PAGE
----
Gotek Floppy Emulator Revisited

The circuit I cobbled together a few weeks ago to add sound support to the Gotek floppy emulator worked up to a point, but it was ugly as hell, and suffered from occasional stray oscillations.  H.M. – the mastermind behind the new Amiga-compatible firmware for the Gotek unit – suggested using a MOSFET instead of the BJTs, and since I’m still shaky on the use of transistors it seemed like a good opportunity to learn.

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Experimenting with TG68

Part 13: Timing closure at last!

In the TG68MiniSOC project, I took the lead from the way the CPU was implemented in the Minimig project and clocked everything at a single high-speed clock.

The TG68 itself can’t run at much more than 32MHz, and it it’s only possible to clock it faster than this because it has a “clkena” signal, which allows it to be halted while the combinational logic inside catches up.  While this approach works (mostly) it causes issues for the FPGA synthesis software, which reports severe timing violations when combinational paths are more than a single cycle long.  It’s possible to inform the software that these long paths are OK, and anticipated in the design by way of “multicycles”, but finding and specifying them all, without including anything that shouldn’t be included, is long-winded, tedious and error-prone.  This issue is the primary cause of the build-to-build stability problems that have dogged several TG68-based projects.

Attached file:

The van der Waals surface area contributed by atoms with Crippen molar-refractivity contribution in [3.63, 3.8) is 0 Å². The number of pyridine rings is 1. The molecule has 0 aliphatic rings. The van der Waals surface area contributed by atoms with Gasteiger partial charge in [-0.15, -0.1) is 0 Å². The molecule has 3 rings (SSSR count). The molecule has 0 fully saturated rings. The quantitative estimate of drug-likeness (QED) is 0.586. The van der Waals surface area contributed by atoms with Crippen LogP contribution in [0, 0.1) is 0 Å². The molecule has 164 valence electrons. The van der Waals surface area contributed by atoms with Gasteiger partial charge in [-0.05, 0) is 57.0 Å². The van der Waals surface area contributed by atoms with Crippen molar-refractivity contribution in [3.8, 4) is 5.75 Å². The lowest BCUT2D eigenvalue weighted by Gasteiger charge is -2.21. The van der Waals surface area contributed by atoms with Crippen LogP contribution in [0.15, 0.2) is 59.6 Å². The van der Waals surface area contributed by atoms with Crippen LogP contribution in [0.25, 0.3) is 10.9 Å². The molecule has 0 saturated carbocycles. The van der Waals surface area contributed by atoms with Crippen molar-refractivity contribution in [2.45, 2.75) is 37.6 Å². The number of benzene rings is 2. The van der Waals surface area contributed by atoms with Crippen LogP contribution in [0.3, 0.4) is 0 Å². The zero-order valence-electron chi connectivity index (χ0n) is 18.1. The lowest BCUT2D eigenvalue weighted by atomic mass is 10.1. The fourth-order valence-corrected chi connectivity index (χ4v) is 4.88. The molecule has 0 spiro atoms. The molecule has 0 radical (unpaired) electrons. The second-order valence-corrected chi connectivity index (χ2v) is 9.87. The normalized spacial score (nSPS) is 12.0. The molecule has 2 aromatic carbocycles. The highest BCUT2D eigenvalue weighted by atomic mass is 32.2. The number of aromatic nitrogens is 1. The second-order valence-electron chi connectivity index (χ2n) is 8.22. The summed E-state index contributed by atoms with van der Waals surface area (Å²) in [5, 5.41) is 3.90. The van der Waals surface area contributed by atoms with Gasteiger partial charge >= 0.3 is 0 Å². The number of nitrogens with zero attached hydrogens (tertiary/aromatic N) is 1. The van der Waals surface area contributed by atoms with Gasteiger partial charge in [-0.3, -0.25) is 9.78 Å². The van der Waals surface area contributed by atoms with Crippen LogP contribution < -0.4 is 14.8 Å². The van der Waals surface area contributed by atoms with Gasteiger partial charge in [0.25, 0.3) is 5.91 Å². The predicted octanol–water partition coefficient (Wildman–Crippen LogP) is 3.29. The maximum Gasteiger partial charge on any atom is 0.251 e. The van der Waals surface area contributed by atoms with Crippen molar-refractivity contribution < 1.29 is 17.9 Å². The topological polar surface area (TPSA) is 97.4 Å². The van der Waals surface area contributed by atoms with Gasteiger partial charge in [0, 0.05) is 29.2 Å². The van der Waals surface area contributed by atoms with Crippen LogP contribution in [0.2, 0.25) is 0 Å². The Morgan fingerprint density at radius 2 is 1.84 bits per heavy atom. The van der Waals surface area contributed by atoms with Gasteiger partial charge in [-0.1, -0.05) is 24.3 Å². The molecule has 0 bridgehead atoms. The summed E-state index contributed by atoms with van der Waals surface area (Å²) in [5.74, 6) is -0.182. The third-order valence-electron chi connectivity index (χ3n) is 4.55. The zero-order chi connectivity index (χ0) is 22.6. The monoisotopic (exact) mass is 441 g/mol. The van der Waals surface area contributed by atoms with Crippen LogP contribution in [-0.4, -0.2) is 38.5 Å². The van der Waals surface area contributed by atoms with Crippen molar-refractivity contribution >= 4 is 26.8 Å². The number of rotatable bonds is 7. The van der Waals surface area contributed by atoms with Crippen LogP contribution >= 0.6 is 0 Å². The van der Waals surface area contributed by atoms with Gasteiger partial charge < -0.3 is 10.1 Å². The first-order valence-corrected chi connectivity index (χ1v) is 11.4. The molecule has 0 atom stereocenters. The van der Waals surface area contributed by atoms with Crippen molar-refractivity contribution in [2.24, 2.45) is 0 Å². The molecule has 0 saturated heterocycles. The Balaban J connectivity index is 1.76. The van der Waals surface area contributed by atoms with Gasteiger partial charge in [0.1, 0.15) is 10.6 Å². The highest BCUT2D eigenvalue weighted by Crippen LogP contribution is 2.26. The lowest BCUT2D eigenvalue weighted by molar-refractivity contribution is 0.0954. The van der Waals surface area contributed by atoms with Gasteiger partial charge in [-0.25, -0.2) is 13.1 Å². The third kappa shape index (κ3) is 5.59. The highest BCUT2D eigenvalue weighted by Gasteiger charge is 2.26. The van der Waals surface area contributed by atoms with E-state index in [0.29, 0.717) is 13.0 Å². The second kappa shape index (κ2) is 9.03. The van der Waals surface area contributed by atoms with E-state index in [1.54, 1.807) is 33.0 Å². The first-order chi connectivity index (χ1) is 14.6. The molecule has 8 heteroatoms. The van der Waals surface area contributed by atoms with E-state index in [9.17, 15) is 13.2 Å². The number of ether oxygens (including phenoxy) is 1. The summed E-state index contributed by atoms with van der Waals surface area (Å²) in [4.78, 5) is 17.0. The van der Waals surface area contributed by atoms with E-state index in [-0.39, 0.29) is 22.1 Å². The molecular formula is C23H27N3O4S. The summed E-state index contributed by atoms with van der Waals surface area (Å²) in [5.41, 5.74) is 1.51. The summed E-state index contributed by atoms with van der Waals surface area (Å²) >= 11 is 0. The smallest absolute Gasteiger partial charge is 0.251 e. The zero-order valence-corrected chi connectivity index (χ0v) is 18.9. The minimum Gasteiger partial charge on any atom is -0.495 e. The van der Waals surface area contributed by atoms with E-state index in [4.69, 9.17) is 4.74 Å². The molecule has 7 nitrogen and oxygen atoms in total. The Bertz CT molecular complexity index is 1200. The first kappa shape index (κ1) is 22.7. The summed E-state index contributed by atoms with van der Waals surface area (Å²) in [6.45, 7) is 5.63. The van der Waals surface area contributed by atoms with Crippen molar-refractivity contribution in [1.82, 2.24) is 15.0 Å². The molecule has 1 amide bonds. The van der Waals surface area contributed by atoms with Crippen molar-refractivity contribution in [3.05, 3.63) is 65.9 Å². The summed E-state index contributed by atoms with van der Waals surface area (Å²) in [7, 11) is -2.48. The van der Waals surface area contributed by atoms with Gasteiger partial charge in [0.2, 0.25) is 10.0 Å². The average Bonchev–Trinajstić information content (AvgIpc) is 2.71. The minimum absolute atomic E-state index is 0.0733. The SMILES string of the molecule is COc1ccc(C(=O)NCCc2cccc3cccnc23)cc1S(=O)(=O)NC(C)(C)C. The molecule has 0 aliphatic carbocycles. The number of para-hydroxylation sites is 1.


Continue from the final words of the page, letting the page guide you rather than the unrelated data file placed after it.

Today, however, I’ve been trying a different approach, with split clocks.  This version of the project uses a 100MHz clock for the SDRAM controller and VGA controller, and a 25MHz clock (generated within the same PLL as the 100MHz clock, and thus aligned with it) that runs the CPU, the main state machine and peripherals.  Dealing with data transfer between these two clocks turned out to be much easier than I’d anticipated, and simply making sure that all signals from the CPU are registered before being handed over to anything running at the faster clock rate seems to be the main trick.

The big news is that this approach allows the project to achieve timing closure!  When building for the venerable DE1, TimeQuest no longer reports any timing violations.  I have yet to run any benchmarks on this version of the project, so I don’t yet know what sort of speed penalty the project will suffer, but the increased tidiness of the main state machine, and the added reliability that should come from the tools being able to understand the project’s structure should make the performance penalty well worthwhile.

As always, full source can be found on my github page.  I tag the repository at key points, and this post refers to the code tagged as SplitClock_20140405.